Beginning over 250 years ago, the Otabi Festival is Komatsu’s biggest event. The star attraction is one you’ll rarely find elsewhere in Japan: the staging of all-girls kabuki plays on festival floats! Yes, while kabuki has historically been limited to men, Komatsu’s deep-rooted kabuki tradition has been defying that norm for centuries.

The floats themselves are different from you’d see at other festivals too. Known as hikiyama, they incorporate elements of kabuki stages, such as the hanamichi walkway. And originally introduced by local merchants as a symbol of wealth and culture during Komatsu’s hey days, they are a work of art in themselves, lavishly decorated in representative crafts of the region such as gold leaf and Kutani paintings. Eight of these floats remain today as they were first constructed, and the spectacular illumination of the gathered floats at night is one of the festival’s highlights.

And it is from two of the eight neighborhoods that each own one of these floats, that young girls of elementary school age are chosen to perform each year.

Over the three festival days held over the second weekend of May, Komatsu City comes alive as performances, food stalls and events cover the city, and temples hold their annual processions. The best time to catch Komatsu at its liveliest!

  • Japan Children’s Kabuki Festivalin Komatsu

    Japan Children’s Kabuki Festival
    in Komatsu

    A festival conveying the charm of Komatsu’s rich kabuki culture, during which children’s kabuki troupes from around the country gather and perform upon the grand stage of Urara Theater. Of course, the headliner act is always Kanjincho, enacted by Komatsu’s very own elementary school children.

  • Ataka Festival

    Ataka Festival

    A marine-centered festival held every September in the port town of Ataka. Instead of the typical festival floats, boats called hikifune (“tugboats”) are paraded around town.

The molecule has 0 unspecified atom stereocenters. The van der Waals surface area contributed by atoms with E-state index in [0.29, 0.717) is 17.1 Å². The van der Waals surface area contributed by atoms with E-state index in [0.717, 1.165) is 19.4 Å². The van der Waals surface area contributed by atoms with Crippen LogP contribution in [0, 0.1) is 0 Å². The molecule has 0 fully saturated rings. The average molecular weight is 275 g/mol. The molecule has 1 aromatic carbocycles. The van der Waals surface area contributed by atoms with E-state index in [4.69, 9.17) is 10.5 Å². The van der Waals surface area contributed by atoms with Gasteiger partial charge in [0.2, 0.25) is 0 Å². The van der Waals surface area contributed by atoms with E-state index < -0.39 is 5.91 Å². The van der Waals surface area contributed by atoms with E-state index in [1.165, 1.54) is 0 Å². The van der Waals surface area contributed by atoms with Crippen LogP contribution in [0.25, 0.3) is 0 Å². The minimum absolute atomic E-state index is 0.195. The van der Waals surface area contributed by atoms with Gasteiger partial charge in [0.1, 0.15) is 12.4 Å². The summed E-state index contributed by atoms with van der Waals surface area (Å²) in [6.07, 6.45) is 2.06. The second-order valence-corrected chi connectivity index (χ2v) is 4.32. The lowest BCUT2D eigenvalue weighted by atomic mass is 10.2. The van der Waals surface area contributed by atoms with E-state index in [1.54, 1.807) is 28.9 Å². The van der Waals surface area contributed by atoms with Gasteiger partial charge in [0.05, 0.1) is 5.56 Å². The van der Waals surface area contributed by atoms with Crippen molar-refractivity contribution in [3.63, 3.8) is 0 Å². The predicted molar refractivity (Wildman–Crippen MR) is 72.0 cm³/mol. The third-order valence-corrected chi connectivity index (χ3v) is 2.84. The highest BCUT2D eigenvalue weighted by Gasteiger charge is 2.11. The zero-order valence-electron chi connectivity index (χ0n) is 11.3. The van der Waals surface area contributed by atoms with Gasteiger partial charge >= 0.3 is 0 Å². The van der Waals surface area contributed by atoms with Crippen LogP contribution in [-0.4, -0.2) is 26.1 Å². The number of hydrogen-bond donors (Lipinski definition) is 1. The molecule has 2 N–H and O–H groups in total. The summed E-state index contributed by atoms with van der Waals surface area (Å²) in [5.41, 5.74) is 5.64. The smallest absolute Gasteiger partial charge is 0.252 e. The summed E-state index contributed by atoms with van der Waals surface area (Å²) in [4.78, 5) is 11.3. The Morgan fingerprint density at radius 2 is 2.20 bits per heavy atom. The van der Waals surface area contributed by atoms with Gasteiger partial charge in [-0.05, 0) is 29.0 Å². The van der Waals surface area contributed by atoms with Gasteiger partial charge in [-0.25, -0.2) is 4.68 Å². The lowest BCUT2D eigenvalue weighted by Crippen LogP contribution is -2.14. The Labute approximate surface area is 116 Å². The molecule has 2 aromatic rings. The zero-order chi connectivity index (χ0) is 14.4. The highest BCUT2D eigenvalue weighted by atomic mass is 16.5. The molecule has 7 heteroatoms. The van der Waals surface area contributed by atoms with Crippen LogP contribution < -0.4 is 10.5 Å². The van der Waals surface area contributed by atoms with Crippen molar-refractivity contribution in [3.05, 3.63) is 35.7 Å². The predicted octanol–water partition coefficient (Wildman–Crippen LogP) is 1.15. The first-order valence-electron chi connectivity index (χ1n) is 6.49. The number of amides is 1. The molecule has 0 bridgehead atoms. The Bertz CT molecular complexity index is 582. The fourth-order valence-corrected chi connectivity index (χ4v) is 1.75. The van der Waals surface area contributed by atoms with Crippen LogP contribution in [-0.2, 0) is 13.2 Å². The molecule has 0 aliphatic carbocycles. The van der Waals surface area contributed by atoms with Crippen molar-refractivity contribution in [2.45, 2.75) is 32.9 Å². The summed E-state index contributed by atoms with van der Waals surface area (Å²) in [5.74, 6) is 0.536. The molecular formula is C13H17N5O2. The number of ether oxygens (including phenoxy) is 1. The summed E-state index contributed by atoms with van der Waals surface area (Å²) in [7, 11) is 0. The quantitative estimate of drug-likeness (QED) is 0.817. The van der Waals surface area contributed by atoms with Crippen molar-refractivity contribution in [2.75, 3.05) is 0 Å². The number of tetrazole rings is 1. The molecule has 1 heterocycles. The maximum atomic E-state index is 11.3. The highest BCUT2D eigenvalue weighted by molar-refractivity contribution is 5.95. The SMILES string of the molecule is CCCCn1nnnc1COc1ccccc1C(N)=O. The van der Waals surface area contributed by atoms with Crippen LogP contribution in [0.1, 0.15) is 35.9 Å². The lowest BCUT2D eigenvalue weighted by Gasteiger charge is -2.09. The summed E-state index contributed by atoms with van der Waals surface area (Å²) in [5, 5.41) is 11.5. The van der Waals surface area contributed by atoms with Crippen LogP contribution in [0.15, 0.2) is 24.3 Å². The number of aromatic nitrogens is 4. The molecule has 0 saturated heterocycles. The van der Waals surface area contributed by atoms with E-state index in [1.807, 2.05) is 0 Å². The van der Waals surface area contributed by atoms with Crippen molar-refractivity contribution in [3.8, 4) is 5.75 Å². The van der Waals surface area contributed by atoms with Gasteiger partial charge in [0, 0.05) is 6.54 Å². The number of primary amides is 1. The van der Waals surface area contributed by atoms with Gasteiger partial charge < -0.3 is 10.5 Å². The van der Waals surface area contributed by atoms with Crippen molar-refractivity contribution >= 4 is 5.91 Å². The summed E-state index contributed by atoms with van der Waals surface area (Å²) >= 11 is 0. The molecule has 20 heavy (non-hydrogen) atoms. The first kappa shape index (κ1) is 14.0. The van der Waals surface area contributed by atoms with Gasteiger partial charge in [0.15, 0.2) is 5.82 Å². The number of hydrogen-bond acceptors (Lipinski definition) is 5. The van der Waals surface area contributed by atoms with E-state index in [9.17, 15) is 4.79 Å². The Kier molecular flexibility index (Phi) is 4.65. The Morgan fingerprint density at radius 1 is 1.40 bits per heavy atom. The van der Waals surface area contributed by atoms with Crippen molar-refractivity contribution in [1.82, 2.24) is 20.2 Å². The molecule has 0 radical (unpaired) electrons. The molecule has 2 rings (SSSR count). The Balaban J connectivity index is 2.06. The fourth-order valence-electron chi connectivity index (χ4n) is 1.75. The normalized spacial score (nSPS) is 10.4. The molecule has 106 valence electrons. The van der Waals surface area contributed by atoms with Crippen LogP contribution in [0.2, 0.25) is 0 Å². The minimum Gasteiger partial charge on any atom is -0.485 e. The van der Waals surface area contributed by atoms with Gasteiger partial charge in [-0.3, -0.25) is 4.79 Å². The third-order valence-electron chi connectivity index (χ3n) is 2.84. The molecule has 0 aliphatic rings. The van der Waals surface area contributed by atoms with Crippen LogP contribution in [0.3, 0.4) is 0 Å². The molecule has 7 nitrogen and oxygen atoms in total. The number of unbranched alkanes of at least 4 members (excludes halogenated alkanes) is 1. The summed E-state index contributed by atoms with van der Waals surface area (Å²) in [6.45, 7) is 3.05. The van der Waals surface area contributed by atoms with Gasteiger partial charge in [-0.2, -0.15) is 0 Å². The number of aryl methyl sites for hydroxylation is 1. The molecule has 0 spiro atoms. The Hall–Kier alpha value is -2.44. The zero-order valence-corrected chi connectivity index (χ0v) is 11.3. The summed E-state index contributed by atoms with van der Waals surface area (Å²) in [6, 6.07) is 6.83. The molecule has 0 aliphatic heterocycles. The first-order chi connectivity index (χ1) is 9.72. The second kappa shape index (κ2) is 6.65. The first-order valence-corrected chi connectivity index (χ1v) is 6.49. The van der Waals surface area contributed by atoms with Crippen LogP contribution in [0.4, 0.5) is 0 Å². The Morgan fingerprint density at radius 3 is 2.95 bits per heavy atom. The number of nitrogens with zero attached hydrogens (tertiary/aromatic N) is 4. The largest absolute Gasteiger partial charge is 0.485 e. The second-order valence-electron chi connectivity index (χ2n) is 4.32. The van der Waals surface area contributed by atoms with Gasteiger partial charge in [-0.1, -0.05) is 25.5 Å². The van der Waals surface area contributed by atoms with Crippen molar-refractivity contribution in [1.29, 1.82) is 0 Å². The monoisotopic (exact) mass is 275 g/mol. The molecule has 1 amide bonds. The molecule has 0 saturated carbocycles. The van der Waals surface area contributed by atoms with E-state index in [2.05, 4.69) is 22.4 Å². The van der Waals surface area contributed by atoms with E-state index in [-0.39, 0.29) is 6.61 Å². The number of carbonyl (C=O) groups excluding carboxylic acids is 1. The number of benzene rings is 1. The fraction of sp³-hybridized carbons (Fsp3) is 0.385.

These tugboats can be traced back to Ataka’s hey days as a port for Kitamae-bune trading ships. Due to the port’s shallow waters, the large Kitamae-bune ships had to be moored offshore. Thus, these small tugboats were used to carry cargo from ship to shore. Thereafter, they were often tugged around town with their sails raised, thus the name “hikifune”. The hikifune parade of Ataka Festival reenacts that very practice.

    Another highlight to catch is the ritual circle dance performed before the Ataka Sumiyoshi Shrine. By young maidens dressed in red kimonos, moving gracefully in the moonlight to the soothing rhythm of folk music!

  • Don Don Festival

    Don Don Festival

    A lively city-wide commemoration of Lord Maeda Toshitsune’s (the Ishikawa region’s former feudal lord) move to Komatsu Castle, which sparked the flourishing of Komatsu as both an industrial and cultural center. “Don Don” symbolizes the boom of taiko drums, one of the many traditional arts that prospered in Komatsu, and serves as a rally for the Komatsu community to unite in protecting inherited traditions while inventing new ones.

    During the festival, food stands, markets and performances by local dance and music troupes liven up the entire city!